Tin Man, Perfume

[Salon Records]

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Up until this point it seemed that there were two rather distinct eras of Tin Man’s career, the first consisting of his early odes to acid house and the second of his more recent output of dark, atmospheric, vocal (in his own inimitable way) house. Given the impressive salvo that the man born Johannes Auvinen has already let loose in 2011, it’s safe to say that we’re in a new epoch of Tin Man’s discography; one, however, that lacks the uniformity of the previous two phases. Perfume sounds like nothing released this year nor anything else he’s ever done, yet it makes complete sense, seeming like the kind of music towards which all of his other records were pointing.

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“Burnt Sugar'”s opening piano run establishes Perfume as Tin Man’s ode to that most essential instrument, while creeping David Lynch-alike atmospheres keep things gloomy. If you think that Perfume sees Tin Man play a jazz lounge crooner, well, you’re kind of halfway there. Auvinen’s vocals are a clearer than ever before but still well obscured by either adding levels of grittiness (“Electric Blue”) or just being heavily fed through a vocoder (“Mona Lisa”). Occasionally Perfume goes flat out pop, such as the short, catchy “Good Stuff.” It shouldn’t really work given the bleak atmospheres that have come to define Tin Man’s output, but somehow it does in the context of the album as a whole, where it provides a bit of levity to the gloomy, seedy jazz-club vibes found throughout.

The aforementioned “Electric Blue” stands out as one of the odder cuts on Perfume, but is all the better for it. Vigilant 303 lines keep the groove intact while intimidating swarms of low-end threaten to suck Auvinen’s voice down into a black hole of mucky frequencies. The prize of album centerpiece goes quite rightly to the epic “Lost in LA,” whose subtle acid twinges, commanding piano, and catchy vocal hooks make it, to my ears at least, this year’s most successful experiment in combining subtle pop flourishes with softer acid house.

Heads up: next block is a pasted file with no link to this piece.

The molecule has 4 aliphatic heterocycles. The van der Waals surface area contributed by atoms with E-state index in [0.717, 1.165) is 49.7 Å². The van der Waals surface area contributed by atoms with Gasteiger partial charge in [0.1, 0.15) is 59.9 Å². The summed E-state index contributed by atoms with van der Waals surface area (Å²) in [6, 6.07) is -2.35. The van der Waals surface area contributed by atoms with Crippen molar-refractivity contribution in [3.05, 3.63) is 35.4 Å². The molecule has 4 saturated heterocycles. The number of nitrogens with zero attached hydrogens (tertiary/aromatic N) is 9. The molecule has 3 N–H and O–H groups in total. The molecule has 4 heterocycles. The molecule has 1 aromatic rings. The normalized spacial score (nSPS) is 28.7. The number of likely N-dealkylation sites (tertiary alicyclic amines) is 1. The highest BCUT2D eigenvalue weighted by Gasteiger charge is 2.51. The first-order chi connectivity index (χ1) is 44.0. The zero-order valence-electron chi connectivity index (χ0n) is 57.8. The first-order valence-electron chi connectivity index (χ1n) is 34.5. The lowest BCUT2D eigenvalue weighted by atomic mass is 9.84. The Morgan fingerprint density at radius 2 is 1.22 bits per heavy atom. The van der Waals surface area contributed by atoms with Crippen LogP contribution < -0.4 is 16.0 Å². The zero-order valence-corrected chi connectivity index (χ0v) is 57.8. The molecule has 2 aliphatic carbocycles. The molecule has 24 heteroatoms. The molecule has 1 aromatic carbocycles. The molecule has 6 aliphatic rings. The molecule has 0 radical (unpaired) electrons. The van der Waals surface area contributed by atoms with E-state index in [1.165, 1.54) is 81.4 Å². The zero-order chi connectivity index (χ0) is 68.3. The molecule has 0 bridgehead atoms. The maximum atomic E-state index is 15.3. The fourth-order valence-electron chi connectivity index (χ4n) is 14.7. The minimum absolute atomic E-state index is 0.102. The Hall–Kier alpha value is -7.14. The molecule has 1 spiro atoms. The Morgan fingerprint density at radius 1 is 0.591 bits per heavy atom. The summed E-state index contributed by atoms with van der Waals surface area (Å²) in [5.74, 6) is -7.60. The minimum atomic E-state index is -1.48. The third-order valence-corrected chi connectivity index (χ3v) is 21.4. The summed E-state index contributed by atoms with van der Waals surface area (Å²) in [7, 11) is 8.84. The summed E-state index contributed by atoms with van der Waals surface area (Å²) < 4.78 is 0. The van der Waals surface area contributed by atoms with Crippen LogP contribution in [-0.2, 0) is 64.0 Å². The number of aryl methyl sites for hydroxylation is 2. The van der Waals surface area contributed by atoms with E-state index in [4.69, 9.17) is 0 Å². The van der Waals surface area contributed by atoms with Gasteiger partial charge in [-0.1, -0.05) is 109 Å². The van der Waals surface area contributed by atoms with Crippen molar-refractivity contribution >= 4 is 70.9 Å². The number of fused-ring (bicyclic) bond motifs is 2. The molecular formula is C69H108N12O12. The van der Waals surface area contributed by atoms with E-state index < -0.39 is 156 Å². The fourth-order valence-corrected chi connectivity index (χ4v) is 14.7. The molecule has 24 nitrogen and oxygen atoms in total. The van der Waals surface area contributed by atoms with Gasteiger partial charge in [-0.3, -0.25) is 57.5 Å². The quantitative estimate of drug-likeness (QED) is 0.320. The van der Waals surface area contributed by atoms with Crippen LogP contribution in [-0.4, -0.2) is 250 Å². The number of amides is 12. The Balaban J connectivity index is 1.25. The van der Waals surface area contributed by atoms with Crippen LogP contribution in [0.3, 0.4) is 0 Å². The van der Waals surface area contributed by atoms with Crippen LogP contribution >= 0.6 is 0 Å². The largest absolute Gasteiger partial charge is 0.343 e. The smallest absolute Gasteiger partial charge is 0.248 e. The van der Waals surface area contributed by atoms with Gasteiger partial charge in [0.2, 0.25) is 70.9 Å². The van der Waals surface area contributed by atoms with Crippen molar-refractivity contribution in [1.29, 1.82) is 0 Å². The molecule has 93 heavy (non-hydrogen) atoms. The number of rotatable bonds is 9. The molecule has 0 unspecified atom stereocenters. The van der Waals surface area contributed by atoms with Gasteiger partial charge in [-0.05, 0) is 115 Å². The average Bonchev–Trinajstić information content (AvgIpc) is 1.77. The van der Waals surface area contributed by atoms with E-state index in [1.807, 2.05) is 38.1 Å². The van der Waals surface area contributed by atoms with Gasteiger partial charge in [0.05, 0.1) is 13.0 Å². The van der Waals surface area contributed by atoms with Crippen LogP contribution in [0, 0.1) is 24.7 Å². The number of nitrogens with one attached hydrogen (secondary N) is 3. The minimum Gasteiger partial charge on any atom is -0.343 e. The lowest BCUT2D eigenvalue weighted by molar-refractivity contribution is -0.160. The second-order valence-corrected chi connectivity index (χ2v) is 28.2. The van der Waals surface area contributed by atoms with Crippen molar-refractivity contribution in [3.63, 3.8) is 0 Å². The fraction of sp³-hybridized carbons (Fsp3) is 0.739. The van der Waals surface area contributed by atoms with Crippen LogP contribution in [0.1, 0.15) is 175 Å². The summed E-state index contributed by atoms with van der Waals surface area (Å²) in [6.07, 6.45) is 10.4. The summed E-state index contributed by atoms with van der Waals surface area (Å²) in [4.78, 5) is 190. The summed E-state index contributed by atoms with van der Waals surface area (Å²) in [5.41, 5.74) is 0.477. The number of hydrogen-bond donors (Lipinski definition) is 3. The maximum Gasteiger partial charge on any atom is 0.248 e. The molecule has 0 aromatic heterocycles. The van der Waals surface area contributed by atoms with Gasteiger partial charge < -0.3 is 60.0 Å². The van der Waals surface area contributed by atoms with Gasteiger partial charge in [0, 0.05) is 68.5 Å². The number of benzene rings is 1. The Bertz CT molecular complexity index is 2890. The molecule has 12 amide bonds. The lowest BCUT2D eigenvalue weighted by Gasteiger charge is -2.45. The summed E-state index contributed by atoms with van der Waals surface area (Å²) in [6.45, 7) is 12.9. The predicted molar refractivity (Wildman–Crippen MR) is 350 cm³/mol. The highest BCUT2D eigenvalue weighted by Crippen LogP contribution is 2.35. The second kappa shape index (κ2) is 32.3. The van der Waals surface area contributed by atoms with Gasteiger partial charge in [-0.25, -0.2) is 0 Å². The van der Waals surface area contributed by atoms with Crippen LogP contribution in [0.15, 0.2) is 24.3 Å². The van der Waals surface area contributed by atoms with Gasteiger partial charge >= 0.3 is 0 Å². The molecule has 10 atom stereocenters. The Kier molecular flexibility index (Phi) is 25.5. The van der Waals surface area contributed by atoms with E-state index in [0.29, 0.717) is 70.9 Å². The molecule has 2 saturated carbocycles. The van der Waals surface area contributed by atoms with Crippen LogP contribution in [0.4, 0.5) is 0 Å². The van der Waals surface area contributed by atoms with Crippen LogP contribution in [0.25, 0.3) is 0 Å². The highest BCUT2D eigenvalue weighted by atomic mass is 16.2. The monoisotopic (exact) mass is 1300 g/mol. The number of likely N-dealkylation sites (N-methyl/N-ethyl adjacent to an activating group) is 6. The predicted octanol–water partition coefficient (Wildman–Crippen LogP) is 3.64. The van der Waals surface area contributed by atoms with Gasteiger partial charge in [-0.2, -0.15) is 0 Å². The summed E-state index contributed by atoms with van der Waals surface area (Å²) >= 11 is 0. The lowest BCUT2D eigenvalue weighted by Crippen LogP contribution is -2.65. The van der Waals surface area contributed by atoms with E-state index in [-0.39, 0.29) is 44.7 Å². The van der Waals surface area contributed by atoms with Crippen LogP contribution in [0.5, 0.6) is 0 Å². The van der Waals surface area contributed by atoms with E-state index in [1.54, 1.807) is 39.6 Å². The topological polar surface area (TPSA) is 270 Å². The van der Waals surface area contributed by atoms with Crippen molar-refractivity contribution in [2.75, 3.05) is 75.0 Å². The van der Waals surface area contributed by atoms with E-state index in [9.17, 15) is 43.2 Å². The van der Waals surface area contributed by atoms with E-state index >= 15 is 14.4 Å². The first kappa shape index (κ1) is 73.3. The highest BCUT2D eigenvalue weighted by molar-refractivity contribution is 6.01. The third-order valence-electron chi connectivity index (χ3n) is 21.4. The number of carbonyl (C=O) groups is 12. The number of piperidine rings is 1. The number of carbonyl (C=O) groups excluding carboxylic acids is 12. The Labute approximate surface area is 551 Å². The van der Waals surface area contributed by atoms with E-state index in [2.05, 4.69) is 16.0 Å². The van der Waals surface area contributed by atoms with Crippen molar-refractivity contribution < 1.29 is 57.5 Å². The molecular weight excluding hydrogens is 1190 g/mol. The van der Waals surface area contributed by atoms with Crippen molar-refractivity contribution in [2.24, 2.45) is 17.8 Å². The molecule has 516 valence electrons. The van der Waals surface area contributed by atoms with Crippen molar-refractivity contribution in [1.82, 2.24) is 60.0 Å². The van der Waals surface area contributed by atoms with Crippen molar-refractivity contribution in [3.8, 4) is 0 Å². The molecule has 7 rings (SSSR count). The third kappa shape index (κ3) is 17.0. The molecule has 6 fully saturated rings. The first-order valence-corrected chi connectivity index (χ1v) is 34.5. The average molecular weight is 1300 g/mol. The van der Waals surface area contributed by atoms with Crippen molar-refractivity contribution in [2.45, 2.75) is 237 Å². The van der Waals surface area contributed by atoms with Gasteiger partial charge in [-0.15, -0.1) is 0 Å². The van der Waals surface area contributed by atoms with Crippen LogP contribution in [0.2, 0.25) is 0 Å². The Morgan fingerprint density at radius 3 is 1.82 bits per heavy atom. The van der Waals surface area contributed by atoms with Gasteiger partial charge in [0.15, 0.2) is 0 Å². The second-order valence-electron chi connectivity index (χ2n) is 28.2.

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But while Tin Man’s sunny(er) side certainly works wonders, Perfume‘s best track is also its most melancholy. “Rockers Ravers” sees Auvinen’s arsenal of Roland machines operate at slow but deliberate house tempos amidst the murkiest and gloomiest atmospheres. When the song’s second act hits, though, it’s a cathartic moment. Bittersweet vocals intertwine with bright, yet despondent piano stabs, while gurgling, somewhat awkward acid lines (the album’s most triumphant) rise above the increasingly jacking 707 percussion. It’s a short, incredibly sweet moment, and soon we’re plunged back into the darkness as the album quickly comes to a close.

Joseph Hallam  on June 3, 2011 at 6:39 PM

Very good indeed. I find nearly every Tin Man release is essential, and this is no different. Great review Chris.

brian  on June 7, 2011 at 11:37 AM

Was looking forward to this hard, but I must say I was really let down :(


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